Hogs can be infected by African swine fever by direct contact with infected pigs or by eating garbage containing meat and or meat products from infected pigs.

(Reporting by Tom Polansek; Editing by Phil Berlowitz)

Alabama finds atypical mad cow case, no human threat seen

(Reuters) – An 11-year-old cow in Alabama tested positive for bovine spongiform encephalopathy (BSE), commonly known as mad cow disease, the U.S. Department of Agriculture said on Tuesday.

The cow tested positive for the atypical L-type of BSE after exhibiting clinical signs at an Alabama livestock market, the USDA said in a press release. Atypical BSE can arise spontaneously in cattle herds, usually in animals 8 years old or older.

“This animal never entered slaughter channels and at no time presented a risk to the food supply, or to human health in the United States,” the USDA said. “Following delivery to the livestock market the cow later died at that location.”

The Alabama cow is the fifth detection of BSE in the United States, four of which were atypical.

“This finding of an atypical case will not change the negligible risk status of the United States, and should not lead to any trade issues,” the USDA added.

The only classical BSE case was an animal found in 2003 at a Washington farm that was imported from Canada and born before a 1997 ban on the use of cattle feed containing brain or spinal tissue, which can result in transmission of the disease.

China last month resumed imports of U.S. beef for the first time since banning them following the 2003 scare.

First detected in Britain in the 1980s, classical mad cow ravaged herds in parts of Europe until the early 2000s and was linked to the brain-wasting Creutzfeldt-Jakob disease in humans.

(Reporting by Michael Hirtzer; editing by Grant McCool)

U.S. bans fresh Brazil beef imports over safety concerns

A customer (R) pays for his meat at the Municipal Market in Sao Paulo October 10, 2014. REUTERS/Nacho Doce

By Tom Polansek

CHICAGO (Reuters) – The United States halted imports of fresh Brazilian beef on Thursday, the U.S. Department of Agriculture (USDA) said, after a high percentage of shipments failed to pass safety checks.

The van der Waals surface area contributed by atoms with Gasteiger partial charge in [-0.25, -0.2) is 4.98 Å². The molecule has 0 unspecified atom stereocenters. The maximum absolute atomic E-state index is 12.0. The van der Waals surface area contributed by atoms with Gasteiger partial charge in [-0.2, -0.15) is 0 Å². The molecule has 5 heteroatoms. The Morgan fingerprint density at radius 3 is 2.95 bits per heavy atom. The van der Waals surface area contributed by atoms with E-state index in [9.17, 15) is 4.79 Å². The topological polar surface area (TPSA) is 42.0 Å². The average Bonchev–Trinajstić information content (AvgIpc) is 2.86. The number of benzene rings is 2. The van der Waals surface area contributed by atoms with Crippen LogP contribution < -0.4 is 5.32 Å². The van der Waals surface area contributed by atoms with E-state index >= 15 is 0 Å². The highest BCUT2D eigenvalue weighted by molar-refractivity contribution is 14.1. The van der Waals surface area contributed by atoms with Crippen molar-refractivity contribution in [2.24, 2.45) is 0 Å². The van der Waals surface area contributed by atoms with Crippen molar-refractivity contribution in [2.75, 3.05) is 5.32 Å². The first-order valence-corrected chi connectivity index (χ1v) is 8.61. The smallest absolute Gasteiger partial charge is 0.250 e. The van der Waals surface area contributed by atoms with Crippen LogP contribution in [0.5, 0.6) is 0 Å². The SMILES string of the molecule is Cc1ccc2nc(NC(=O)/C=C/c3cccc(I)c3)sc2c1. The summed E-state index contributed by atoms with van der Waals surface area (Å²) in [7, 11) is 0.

The USDA had “recurring concerns about the safety of the products intended for the American market,” after increasing tests on Brazilian beef in March, according to a statement.

The agency raised scrutiny on Brazilian beef and ready-to-eat products as a precaution following an investigation into corruption involving Brazil’s health inspectors that targeted meat companies JBS SA <JBSS3.SA> and BRF SA <BRFS3.SA>.

JBS, the world’s largest meat packer, declined to comment on the U.S. ban.

The USDA’s action threatens the reputation of meat from Brazil, the world’s top exporter of beef and poultry, even though the United States is not a top customer. It also could boost domestic sales in the United States.

“Product was already on the water and that’s not going to be allowed in,” Altin Kalo, a U.S. livestock analyst at Steiner Consulting Group, said about shipments headed to the United States from Brazil via boat.

Since March, the USDA has rejected 11 percent of Brazilian fresh beef products, compared to the rejection rate of 1 percent for shipments from the rest of the world, the agency said. The shipments, totaling about 1.9 million pounds, raised concerns about public health, animal health and sanitation, according to the USDA.

The agency said none of the rejected lots made it into the U.S. market.

The move to block Brazilian meat is a turnaround for Agriculture Secretary Sonny Perdue, who warned in March that Brazil might retaliate if the United States halted beef imports.

On Thursday, he said in a statement that “although international trade is an important part of what we do at USDA, and Brazil has long been one of our partners, my first priority is to protect American consumers.”

The U.S. suspension will remain in place until Brazil’s Agriculture Ministry “takes corrective action which the USDA finds satisfactory,” according to the agency.

A slew of global buyers, including China, Egypt and Chile, curtailed imports of Brazilian meat after Brazilian federal police unveiled an investigation into alleged corruption in the sector on March 17.

Brazilian authorities said at the time that meat companies made payments to government health officials to forego inspections and cover up health violations.

China is not expected to follow the U.S. move as it only permits imports of frozen Brazilian beef, which has different requirements to fresh meat, said analysts.

Brazil is also China’s top beef supplier, and would be difficult to replace in the short-term, said Pan Chenjun, senior animal protein analyst at Rabobank.

The United States began allowing shipments of fresh beef from Brazil last year after banning them due to concerns about foot and mouth disease in cattle.

(Additional reporting by Michael Hirtzer in Chicago, Tatiana Bautzer in Sao Paulo and Dominique Patton in Beijing.; Editing by David Gregorio and Bill Trott)